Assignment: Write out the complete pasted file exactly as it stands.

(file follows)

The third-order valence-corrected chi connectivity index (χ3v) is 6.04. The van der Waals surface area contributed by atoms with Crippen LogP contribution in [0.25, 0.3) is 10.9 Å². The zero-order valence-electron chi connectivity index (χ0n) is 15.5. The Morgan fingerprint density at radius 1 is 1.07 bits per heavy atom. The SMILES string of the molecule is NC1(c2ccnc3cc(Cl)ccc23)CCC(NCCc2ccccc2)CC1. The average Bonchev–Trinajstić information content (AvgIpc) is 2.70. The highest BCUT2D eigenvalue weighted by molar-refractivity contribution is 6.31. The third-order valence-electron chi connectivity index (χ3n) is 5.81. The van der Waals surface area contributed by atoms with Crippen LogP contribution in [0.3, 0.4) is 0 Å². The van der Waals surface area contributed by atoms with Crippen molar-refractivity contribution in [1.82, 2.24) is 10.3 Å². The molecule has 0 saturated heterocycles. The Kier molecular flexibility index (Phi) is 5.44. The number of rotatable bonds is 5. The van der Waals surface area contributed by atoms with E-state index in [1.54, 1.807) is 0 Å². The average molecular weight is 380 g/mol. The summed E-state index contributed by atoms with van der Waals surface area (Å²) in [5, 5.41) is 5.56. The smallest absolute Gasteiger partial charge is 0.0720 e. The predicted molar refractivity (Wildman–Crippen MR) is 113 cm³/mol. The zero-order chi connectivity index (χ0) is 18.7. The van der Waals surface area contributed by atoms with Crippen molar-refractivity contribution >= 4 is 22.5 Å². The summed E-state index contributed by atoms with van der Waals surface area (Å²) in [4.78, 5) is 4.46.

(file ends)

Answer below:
The third-order valence-corrected chi connectivity index (χ3v) is 6.04. The van der Waals surface area contributed by atoms with Crippen LogP contribution in [0.25, 0.3) is 10.9 Å². The zero-order valence-electron chi connectivity index (χ0n) is 15.5. The Morgan fingerprint density at radius 1 is 1.07 bits per heavy atom. The SMILES string of the molecule is NC1(c2ccnc3cc(Cl)ccc23)CCC(NCCc2ccccc2)CC1. The average Bonchev–Trinajstić information content (AvgIpc) is 2.70. The highest BCUT2D eigenvalue weighted by molar-refractivity contribution is 6.31. The third-order valence-electron chi connectivity index (χ3n) is 5.81. The van der Waals surface area contributed by atoms with Crippen LogP contribution in [0.3, 0.4) is 0 Å². The van der Waals surface area contributed by atoms with Crippen molar-refractivity contribution in [1.82, 2.24) is 10.3 Å². The molecule has 0 saturated heterocycles. The Kier molecular flexibility index (Phi) is 5.44. The number of rotatable bonds is 5. The van der Waals surface area contributed by atoms with E-state index in [1.54, 1.807) is 0 Å². The average molecular weight is 380 g/mol. The summed E-state index contributed by atoms with van der Waals surface area (Å²) in [5, 5.41) is 5.56. The smallest absolute Gasteiger partial charge is 0.0720 e. The predicted molar refractivity (Wildman–Crippen MR) is 113 cm³/mol. The zero-order chi connectivity index (χ0) is 18.7. The van der Waals surface area contributed by atoms with Crippen molar-refractivity contribution >= 4 is 22.5 Å². The summed E-state index contributed by atoms with van der Waals surface area (Å²) in [4.78, 5) is 4.46.